You would think it would be simple to allow a user to select more than one item in a TreeView, the same way you can in a ComboBox, and then explore the collection of selected items, but it isn't. Microsoft does not provide an easy way to do so. This article will show you an easy way to implement multi-select, and an easy way to maintain a collection of the nodes that are selected--without deriving a new control and without using recursion.
TreeView control allows you to display a checkbox next to every node. But, the checkboxes are a bit ugly, and they are next to every node, which may not be what you want.
I knew I could use an
ImageList and substitute my own more graceful checkbox, but the
TreeView control would insist on adding an image to every node. If I placed a blank image in the first position of the
ImageList, that left ugly gaps next to nodes that didn't get a checkbox.
Just as bad, all the solutions I found for building a collection of selected nodes involved using recursion. Implemented properly, recursion is very useful. But, it can create a terrible mess.
I wanted more control than these approaches allowed, so I decided to bend the rules a bit and implement a very simple solution. Rather than displaying the ugly checkboxes, I decided to just change the background color of the selected nodes. And rather than use recursion, I figured a second, hidden,
TreeView could hold my collection of selected nodes.
Using the code
My approach involves trapping the
AfterSelect event. In fact, that's where all of the work happens. The code is surprisingly simple. It assumes you have two
TreeViews, one that is marked
Visible=False. Since it's not visible, it can be any size you want, and positioned anywhere you want. Think of it as your hidden Notepad.
Private Sub TreeView1_AfterSelect(ByVal sender As System.Object,
_ByVal e As System.Windows.Forms.TreeViewEventArgs)
If TreeView1.SelectedNode.Level = 0 Then Exit Sub
Dim newNode As New TreeNode
newNode = TreeView1.SelectedNode.Clone
If .BackColor = Color.White Then
.BackColor = Color.Yellow
.BackColor = Color.White
TreeView1.SelectedNode = .Parent
The first line of this subroutine prevents the user from selecting a root node (level 0). You can add to this restriction to handle other levels of the
TreeView, if you want. For instance, I use this to block all but the lowest level of my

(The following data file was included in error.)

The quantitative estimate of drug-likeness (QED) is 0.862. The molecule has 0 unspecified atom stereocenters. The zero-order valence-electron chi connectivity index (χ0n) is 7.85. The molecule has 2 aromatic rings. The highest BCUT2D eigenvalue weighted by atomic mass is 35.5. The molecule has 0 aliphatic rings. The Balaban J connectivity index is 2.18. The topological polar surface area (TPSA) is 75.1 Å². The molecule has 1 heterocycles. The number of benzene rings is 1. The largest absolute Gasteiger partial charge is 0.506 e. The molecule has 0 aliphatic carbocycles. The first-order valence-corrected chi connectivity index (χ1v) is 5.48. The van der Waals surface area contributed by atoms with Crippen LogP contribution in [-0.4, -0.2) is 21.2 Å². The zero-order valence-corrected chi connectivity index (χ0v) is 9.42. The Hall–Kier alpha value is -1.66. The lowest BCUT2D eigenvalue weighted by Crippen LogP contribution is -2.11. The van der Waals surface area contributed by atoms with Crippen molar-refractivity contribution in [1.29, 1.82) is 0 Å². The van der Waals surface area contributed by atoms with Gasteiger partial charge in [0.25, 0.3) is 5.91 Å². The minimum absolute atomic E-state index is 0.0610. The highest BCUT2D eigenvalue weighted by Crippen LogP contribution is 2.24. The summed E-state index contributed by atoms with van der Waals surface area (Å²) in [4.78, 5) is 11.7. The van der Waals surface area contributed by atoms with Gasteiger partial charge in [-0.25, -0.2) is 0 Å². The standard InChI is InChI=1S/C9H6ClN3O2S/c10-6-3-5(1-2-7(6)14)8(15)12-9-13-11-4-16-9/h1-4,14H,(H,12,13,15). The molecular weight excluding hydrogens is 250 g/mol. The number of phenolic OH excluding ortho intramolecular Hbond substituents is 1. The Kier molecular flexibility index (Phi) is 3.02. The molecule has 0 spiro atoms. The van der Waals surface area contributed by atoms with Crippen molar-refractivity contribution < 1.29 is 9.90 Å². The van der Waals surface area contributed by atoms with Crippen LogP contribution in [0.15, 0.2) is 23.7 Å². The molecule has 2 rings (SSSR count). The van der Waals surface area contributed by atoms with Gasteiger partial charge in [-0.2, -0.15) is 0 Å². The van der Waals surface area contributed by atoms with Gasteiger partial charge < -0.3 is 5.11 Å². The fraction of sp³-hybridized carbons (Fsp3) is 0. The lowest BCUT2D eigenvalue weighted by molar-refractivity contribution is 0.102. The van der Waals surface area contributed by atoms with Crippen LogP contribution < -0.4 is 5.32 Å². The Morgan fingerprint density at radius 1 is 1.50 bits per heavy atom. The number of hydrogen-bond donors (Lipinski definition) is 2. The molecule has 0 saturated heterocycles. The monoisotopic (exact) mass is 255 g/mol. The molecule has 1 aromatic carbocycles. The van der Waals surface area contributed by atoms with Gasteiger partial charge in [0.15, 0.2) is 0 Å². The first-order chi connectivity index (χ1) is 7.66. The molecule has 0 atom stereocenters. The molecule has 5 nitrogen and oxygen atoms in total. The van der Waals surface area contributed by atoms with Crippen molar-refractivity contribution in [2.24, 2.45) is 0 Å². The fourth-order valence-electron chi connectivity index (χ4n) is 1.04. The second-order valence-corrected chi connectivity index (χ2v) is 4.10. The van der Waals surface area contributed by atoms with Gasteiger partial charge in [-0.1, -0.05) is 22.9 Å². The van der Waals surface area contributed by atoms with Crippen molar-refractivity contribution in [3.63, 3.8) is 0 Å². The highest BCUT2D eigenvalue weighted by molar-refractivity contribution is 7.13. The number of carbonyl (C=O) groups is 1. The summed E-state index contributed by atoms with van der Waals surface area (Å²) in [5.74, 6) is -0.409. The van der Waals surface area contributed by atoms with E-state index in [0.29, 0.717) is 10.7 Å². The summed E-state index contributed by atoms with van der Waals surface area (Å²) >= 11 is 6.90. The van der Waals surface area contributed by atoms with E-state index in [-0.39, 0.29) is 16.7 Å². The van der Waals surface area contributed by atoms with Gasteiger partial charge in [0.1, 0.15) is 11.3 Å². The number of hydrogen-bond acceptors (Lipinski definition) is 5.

TreeView nodes from being selected, which in my case is level 3. So, my code reads:
If TreeView1.SelectedNode.Level < 3 Then Exit Sub
You can't copy a node from one
TreeView to another directly, so I clone the
SelectedNode. Then, I decide what to do next. If the
SelectedNode has a
BackColor of white, I change it to yellow. This makes it appear as if a highlighter had marked it. You can choose any color you want, of course. After I change it to yellow, I add the cloned node (a perfect copy of the
SelectedNode) to the second, hidden
TreeView. If the
SelectedNode already had a
BackColor of yellow (meaning that the user had selected it previously but now wants to deselect it), I restore its white
BackColor and then remove the cloned node from the second
The result is that the second, hidden
TreeView always contains a collection of the nodes the user has selected in the first, visible
TreeView. Once the user has clicked OK, it's a simple matter to iterate through these chosen nodes:
Private Sub ShowIt(ByVal sender As System.Object, ByVal e As System.EventArgs)
Dim aNode As TreeNode
Dim msg As String = "Selected nodes:" & vbCrLf
For Each aNode In TreeView2.Nodes
msg = msg & aNode.Text & vbCrLf
Points of interest
All of this works because each node must have a unique name. Trying to use the
Text property makes a mess, because you can't guarantee that two nodes will not have the same text.
The last line of the first subroutine above is interesting. I found it annoying that because the focus remained on the
SelectedNode, the change in
BackColor wasn't immediately apparent. Since I knew that every
SelectedNode would have a parent, I decided to shift focus to the parent node.
There are other solutions to these issues, as I mentioned above, and they illustrate some significant programming approaches and creative ideas. One of those solutions might better fit your needs. But, I hope that you find my simple approach a nice alternative.